Okay, first session schedulled for this Friday night (I convinced my gaming group to try it, pausing the current…

Okay, first session schedulled for this Friday night (I convinced my gaming group to try it, pausing the current…

Okay, first session schedulled for this Friday night (I convinced my gaming group to try it, pausing the current Savage Worlds adventure). In fact, since the adventure ended with a cliffhanger, my idea is to start our Dungeon World game “saving” the characters on the other adventure — a kind of crossover.

Now, I’m reading the rules once more, and re-read the Guide. All playbooks were printed, basic moves ready… I think I have everything here… But a double check never hurts, right?

So, my questions (and sorry for the amount of questions lately — I don’t wan’t to spam this community) are: What’s your checklist for a Dungeon World game? What should I keep in mind always during this first session? How can I help my players to think Dungeon World?

9 thoughts on “Okay, first session schedulled for this Friday night (I convinced my gaming group to try it, pausing the current…”

  1. Focus on the story, not the moves. Don’t roll (generally) unless there’s a danger/chance of failure. If you can’t see in your mind’s eye how a character is going to do the thing the player is saying, asking “how?” is your friend.

    Finally, you are there to celebrate and challenge the characters. Embrace the awesome, but react appropriately to recklessness.

  2. Sorry but i don’t think your idea plays well with Dungeon World. DW is a game where creativity is on the lead, where you paint the world (or worlds!) from the players, and the story goes where she want to go instead where the GM want to lead that. Can you do the saving thing with DW? Yes, but the game won’t shine trying to railroad the narrative.

    Where DW give his best shots?

    In a play ” dungeoncrawlesque “with big treasuers, big monsters, no estabilished world, where everybody try to share a personal view and touch on anything. First session brainstorming is so interesting in DW that playing in a premade world, cut half the fun. 😛

  3. Don’t expect your players to know the moves – point then out often. Don’t be afraid of dice – in some systems not rolling lots of dice is a badge of honor – roll lots so you can get unexpected results.

  4. Giuseppe Grimaudo, the idea is just to provide a starting scene. If they decide not to get involved with the other characters (or even if they let them die), it’s part of the game. I don’t want to railroad them, but just give them a dangerous situation and start in media res.

    At least I don’t see this as anything different from any other combat scene. Am I missing something here?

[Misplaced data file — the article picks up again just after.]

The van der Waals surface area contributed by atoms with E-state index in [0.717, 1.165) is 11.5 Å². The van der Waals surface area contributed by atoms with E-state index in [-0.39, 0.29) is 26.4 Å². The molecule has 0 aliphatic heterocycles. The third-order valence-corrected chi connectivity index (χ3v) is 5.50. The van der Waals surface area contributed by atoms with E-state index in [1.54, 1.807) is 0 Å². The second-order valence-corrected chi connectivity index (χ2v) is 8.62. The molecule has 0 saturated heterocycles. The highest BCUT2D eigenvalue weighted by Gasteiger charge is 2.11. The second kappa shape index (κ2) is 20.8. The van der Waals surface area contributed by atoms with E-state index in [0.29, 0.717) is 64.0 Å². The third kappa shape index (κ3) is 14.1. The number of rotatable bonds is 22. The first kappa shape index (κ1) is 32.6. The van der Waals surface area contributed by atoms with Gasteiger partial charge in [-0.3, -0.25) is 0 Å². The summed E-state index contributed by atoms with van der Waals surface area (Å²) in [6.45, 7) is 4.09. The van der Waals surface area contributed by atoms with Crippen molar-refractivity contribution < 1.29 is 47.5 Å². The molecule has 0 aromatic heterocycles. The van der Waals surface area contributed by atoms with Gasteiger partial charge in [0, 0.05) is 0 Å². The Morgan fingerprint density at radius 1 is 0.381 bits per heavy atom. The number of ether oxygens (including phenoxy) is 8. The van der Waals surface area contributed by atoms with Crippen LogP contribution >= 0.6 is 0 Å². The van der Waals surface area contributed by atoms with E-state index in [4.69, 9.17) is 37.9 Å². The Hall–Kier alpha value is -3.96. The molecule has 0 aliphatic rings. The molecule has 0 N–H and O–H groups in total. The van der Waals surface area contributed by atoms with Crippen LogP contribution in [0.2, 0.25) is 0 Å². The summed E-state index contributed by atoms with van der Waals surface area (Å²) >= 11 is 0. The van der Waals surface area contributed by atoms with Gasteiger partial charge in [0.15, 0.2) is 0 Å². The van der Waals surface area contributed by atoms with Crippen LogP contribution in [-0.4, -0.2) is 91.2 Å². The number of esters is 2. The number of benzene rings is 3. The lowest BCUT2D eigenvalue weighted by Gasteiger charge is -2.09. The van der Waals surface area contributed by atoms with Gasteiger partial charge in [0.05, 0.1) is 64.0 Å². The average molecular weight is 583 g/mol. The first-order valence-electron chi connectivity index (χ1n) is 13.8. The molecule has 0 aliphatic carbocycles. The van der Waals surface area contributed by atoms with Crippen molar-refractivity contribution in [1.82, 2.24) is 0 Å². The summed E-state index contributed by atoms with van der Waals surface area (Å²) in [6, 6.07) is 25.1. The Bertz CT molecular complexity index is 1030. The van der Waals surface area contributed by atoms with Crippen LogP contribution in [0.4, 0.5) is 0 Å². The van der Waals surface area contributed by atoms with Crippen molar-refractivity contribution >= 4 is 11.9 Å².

5. Giuseppe Grimaudo having a single specific scene or hook in mind is absolutely not the same as railroading the players. His idea is perfectly fine, especially for session 1.

  6. Giuseppe Grimaudo even if it wasn’t – there’s this strange idea here that “play to find out what happens” means “never plan anything ever”. You can plan things – that’s what Fronts and Dangers are! Planning. Playing to find out what happens doesn’t mean the entire session needs to be improv. It means that you don’t expect or intend certain outcomes.

  7. Not sure if it’s helpful example, but I just ran a session of Dungeon World with first time players. It went really well. Two things I took away from it. First, they really appreciated me asking them frequently “what does that look like?” or “what does it look like on screen?” especially on a 10+, but even on a 7-9 and 6- I would often still let them explain what they were trying to make it “look like”. I would just insert the GM soft or hard move into the scene where it made the most sense. They told me that this was the “ah ha” moment for them on how to play Dungeon World.

    Second, I also asked my players for feedback at the end of the session. They pointed out one situation where I was rail-roading. I had a vision that they would go to a particular cave to find the entrance to a dungeon. I tried to explain ominous voices coming from a cave on a Ranger’s DS roll in order to entice them to investigate it further. Instead the Ranger interpreted it as some kind of siren that should be avoided. On a following DS by a different character after traveling a short distance, I pushed them towards the cave again. This was my mistake. I lost sight of “being a fan of the characters”. On the first roll I should have latched on to the Ranger’s idea that there are sirens in the cave (and perhaps had them come hunting for them on a future failed roll). I could have easily “moved” the dungeon to a different location. Can be easy to forget in the middle of play after you’ve planned out a loose framework, but just remember that it’s loose for a reason. Everyone will have more fun if you run with their ideas and not force your own.

    Hope it goes well!

Comments are closed.